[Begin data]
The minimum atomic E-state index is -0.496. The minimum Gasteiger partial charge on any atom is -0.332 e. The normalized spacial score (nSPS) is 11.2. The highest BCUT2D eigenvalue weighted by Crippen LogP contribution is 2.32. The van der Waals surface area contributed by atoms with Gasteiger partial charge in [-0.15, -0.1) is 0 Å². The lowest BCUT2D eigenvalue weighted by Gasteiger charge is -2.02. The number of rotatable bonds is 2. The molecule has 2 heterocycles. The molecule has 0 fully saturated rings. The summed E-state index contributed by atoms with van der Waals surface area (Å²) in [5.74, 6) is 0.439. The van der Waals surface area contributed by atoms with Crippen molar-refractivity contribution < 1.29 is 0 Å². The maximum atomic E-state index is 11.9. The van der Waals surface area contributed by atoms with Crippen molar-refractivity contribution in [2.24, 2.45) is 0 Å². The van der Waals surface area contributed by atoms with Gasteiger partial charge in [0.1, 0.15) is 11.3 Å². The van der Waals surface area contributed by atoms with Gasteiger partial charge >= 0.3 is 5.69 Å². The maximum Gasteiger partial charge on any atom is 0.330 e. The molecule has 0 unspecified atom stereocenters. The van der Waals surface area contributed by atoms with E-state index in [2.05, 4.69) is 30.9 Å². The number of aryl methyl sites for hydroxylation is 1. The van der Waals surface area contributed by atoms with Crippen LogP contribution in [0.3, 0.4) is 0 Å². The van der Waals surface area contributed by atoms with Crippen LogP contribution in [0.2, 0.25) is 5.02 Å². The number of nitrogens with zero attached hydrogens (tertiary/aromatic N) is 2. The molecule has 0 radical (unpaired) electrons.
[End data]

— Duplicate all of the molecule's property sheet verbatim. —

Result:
The minimum atomic E-state index is -0.496. The minimum Gasteiger partial charge on any atom is -0.332 e. The normalized spacial score (nSPS) is 11.2. The highest BCUT2D eigenvalue weighted by Crippen LogP contribution is 2.32. The van der Waals surface area contributed by atoms with Gasteiger partial charge in [-0.15, -0.1) is 0 Å². The lowest BCUT2D eigenvalue weighted by Gasteiger charge is -2.02. The number of rotatable bonds is 2. The molecule has 2 heterocycles. The molecule has 0 fully saturated rings. The summed E-state index contributed by atoms with van der Waals surface area (Å²) in [5.74, 6) is 0.439. The van der Waals surface area contributed by atoms with Crippen molar-refractivity contribution < 1.29 is 0 Å². The maximum atomic E-state index is 11.9. The van der Waals surface area contributed by atoms with Crippen molar-refractivity contribution in [2.24, 2.45) is 0 Å². The van der Waals surface area contributed by atoms with Gasteiger partial charge in [0.1, 0.15) is 11.3 Å². The van der Waals surface area contributed by atoms with Gasteiger partial charge >= 0.3 is 5.69 Å². The maximum Gasteiger partial charge on any atom is 0.330 e. The molecule has 0 unspecified atom stereocenters. The van der Waals surface area contributed by atoms with E-state index in [2.05, 4.69) is 30.9 Å². The number of aryl methyl sites for hydroxylation is 1. The van der Waals surface area contributed by atoms with Crippen LogP contribution in [0.3, 0.4) is 0 Å². The van der Waals surface area contributed by atoms with Crippen LogP contribution in [0.2, 0.25) is 5.02 Å². The number of nitrogens with zero attached hydrogens (tertiary/aromatic N) is 2. The molecule has 0 radical (unpaired) electrons.